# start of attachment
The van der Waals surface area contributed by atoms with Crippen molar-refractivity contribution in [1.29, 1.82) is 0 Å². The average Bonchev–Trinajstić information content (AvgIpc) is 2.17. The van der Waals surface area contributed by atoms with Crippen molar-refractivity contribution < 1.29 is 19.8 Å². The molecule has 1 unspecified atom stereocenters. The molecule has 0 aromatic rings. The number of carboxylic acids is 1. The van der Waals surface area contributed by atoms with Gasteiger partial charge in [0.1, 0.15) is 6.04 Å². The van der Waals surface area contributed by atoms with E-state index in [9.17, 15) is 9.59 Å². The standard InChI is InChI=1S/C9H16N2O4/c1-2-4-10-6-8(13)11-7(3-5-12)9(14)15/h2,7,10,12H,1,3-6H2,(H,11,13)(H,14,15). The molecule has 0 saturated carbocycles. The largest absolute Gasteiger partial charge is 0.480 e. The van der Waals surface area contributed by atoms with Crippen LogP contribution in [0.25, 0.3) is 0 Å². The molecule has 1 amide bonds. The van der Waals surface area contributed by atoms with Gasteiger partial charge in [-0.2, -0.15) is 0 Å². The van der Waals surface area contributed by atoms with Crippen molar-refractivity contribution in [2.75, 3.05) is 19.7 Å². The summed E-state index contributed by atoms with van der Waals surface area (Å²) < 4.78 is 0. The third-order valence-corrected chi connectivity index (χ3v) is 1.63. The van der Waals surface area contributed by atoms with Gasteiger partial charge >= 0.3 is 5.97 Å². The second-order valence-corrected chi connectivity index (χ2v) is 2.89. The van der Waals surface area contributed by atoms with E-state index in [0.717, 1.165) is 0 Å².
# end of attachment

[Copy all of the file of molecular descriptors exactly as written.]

The van der Waals surface area contributed by atoms with Crippen molar-refractivity contribution in [1.29, 1.82) is 0 Å². The average Bonchev–Trinajstić information content (AvgIpc) is 2.17. The van der Waals surface area contributed by atoms with Crippen molar-refractivity contribution < 1.29 is 19.8 Å². The molecule has 1 unspecified atom stereocenters. The molecule has 0 aromatic rings. The number of carboxylic acids is 1. The van der Waals surface area contributed by atoms with Gasteiger partial charge in [0.1, 0.15) is 6.04 Å². The van der Waals surface area contributed by atoms with E-state index in [9.17, 15) is 9.59 Å². The standard InChI is InChI=1S/C9H16N2O4/c1-2-4-10-6-8(13)11-7(3-5-12)9(14)15/h2,7,10,12H,1,3-6H2,(H,11,13)(H,14,15). The molecule has 0 saturated carbocycles. The largest absolute Gasteiger partial charge is 0.480 e. The van der Waals surface area contributed by atoms with Crippen LogP contribution in [0.25, 0.3) is 0 Å². The molecule has 1 amide bonds. The van der Waals surface area contributed by atoms with Gasteiger partial charge in [-0.2, -0.15) is 0 Å². The van der Waals surface area contributed by atoms with Crippen molar-refractivity contribution in [2.75, 3.05) is 19.7 Å². The summed E-state index contributed by atoms with van der Waals surface area (Å²) < 4.78 is 0. The third-order valence-corrected chi connectivity index (χ3v) is 1.63. The van der Waals surface area contributed by atoms with Gasteiger partial charge >= 0.3 is 5.97 Å². The second-order valence-corrected chi connectivity index (χ2v) is 2.89. The van der Waals surface area contributed by atoms with E-state index in [0.717, 1.165) is 0 Å².